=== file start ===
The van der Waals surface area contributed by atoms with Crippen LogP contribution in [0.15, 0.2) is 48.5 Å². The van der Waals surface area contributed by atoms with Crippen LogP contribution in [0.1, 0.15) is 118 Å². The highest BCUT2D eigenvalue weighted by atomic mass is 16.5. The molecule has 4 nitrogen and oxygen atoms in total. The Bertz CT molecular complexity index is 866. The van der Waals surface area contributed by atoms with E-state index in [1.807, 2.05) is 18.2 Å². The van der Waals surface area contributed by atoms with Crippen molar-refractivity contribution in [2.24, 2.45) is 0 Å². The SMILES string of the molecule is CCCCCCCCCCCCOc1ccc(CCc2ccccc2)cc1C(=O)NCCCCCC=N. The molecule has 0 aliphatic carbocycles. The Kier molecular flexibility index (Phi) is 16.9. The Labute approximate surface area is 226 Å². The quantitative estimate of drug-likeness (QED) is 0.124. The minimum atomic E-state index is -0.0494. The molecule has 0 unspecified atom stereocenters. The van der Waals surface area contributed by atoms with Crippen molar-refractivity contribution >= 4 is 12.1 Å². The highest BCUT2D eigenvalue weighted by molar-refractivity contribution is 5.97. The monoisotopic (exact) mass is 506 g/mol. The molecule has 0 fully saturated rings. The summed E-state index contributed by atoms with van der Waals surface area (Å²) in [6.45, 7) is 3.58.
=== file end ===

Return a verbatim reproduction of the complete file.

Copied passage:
The van der Waals surface area contributed by atoms with Crippen LogP contribution in [0.15, 0.2) is 48.5 Å². The van der Waals surface area contributed by atoms with Crippen LogP contribution in [0.1, 0.15) is 118 Å². The highest BCUT2D eigenvalue weighted by atomic mass is 16.5. The molecule has 4 nitrogen and oxygen atoms in total. The Bertz CT molecular complexity index is 866. The van der Waals surface area contributed by atoms with E-state index in [1.807, 2.05) is 18.2 Å². The van der Waals surface area contributed by atoms with Crippen molar-refractivity contribution in [2.24, 2.45) is 0 Å². The SMILES string of the molecule is CCCCCCCCCCCCOc1ccc(CCc2ccccc2)cc1C(=O)NCCCCCC=N. The molecule has 0 aliphatic carbocycles. The Kier molecular flexibility index (Phi) is 16.9. The Labute approximate surface area is 226 Å². The quantitative estimate of drug-likeness (QED) is 0.124. The minimum atomic E-state index is -0.0494. The molecule has 0 unspecified atom stereocenters. The van der Waals surface area contributed by atoms with Crippen molar-refractivity contribution >= 4 is 12.1 Å². The highest BCUT2D eigenvalue weighted by molar-refractivity contribution is 5.97. The monoisotopic (exact) mass is 506 g/mol. The molecule has 0 fully saturated rings. The summed E-state index contributed by atoms with van der Waals surface area (Å²) in [6.45, 7) is 3.58.